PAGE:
"Let's pack up, Carlos," Randy said. "We're not going to get anything useful done here today."
"Settle down everyone," Norm spoke up. "Randy, could I talk with you in private for a moment? Maybe with your assistant?"
"Sure, Norm," Randy said. "But I'll tell you right now that I'm not going to back down on what I said."
A couple minutes later the three of them were in Norm's office. "Randy," Norm said. "You really got your back up about that. What's got a hair up your butt?"
"Just what I told you out there," Randy told him. "He low-balled you big time. Remember that he gets a percentage of the job and he's trying to sell you on it. I can't prove my suspicions, but there's no way it can be brought in for that figure unless the building is an empty shell. Yeah, you could probably cut a corner or two and do a little funny bookkeeping and bring it in for ten million, but maybe not. On a quick build job like that, there's all too many ways that the plans can't keep up with the building. That means delays, and delays cost money. By the time everything is said and done, you could be looking at fifteen million, just because you let him stampede you."
"Do you think someone else could build that for five million?"
"I have no doubt that if you set that proposal down in front of Solkow-Warner that they'd say they could. They might be willing to take a hit to get their foot in the door on other work up here, but you'd get crappy construction that you'd continually have to be maintaining at extra expense."
"Randy, I don't quite understand you. I thought you liked Tom."
"On a personal level, he was great, especially out at the site a few weeks ago. On a business level, I wouldn't want him doing work for me unless I was maintaining a much higher degree of control than you allow us because of our long history of knowing each others' expectations and capabilities. Now, I could be wrong, and this could just have been an exercise in who talks the talk and who walks the walk. I may be young, Norm, but my father and my grandfather went out of their way to make sure they didn't raise a young fool."
"You realize, Randy, that this could put the whole project in jeopardy?"
"What do you want, a quality project done on time and within a known realistic budget, or a piece of shit with tons of cost overruns? I thought right from the beginning that it was unrealistic to do a project like this and have it open in eleven months. It could be done if the architect was square with you and I had some decent plans to make some estimates on, but doing it on the fly? Based on what I saw today, it'd be three months before I could give you decent numbers and we'd have to already be breaking ground. Frankly, Norm, you'd be better off to stretch this project out over two years. We could get the slopes and lifts and site work done this year, and the main lodge another year. Hell, you could even open the ski area next winter by shuttling people over to the ski area from the casino area. We could throw together a temporary warming shelter and concessions building just to make it a little more customer friendly."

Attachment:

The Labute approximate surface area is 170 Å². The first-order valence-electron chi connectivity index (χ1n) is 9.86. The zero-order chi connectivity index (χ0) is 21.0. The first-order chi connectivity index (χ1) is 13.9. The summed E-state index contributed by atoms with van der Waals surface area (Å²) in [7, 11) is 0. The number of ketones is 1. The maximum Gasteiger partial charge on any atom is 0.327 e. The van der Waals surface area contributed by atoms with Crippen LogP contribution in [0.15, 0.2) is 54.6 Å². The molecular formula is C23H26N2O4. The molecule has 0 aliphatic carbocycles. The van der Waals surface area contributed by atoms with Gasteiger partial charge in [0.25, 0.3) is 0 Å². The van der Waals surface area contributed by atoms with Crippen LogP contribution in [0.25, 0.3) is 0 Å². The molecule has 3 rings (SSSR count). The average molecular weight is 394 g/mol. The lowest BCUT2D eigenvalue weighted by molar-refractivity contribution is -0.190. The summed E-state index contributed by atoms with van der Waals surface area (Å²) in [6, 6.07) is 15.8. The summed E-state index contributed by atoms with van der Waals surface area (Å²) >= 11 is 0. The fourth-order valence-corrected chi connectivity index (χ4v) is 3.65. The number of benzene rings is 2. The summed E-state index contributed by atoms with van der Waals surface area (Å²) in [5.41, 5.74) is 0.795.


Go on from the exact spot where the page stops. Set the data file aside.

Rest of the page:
"Yeah, that's a possibility," he said. "Just to get this straight, you flatly say this project can't be done for five million in eleven months?"
"Dead on," Randy said. "You might be able to get one or the other but you won't get both, not from me or anyone. You can get a project done for five mil and in eleven months, but not the project he's proposing. Anything that could be built for five million dollars would be too small for what you need. Just figuring the square footage he's showing and measuring it against typical costs per square foot for similar types of projects we've done here, he's off by a factor of at least two, more like three. We could build a hell of a house for 5 mil, but not a big lodge like you need here. And without a set plan already in place, there's no way to get a specialized building of that size done, much less the ski runs operational, in a year without enough people here that they'd all be constantly tripping over each other. I value the safety of my workers more than that."
"He seems to think it can be done in that time frame and that cost."
"Norm," Randy sighed. "How much research did you do on that guy?"
"Probably not as much as we should have," Norm nodded. "Have you?"
"Probably not as much as I should have, either," Randy said. "But the jobs I did research that he was involved in all came in well over architect's estimates, and behind schedule. I talked to two contractors, and they said getting plans on time from him was like pulling teeth, and from what I can find out he's never done a job this size."
"I don't understand," Norm said. "We thought he would be fair with us."
"Because he's Native American?" Randy snorted. "Well, guess what? Do I have to say it? I really don't want to."
"Say what?" Norm frowned.
Carlos had been silent throughout the whole exchange, but now spoke up. "I understand what Mr. Clark is saying, and I also know why he doesn't want to say it. Mr. Eaglebeak, my father told me one time, 'It doesn't take a gringo to cheat a Mexican. Another Mexican can do the job perfectly well.'"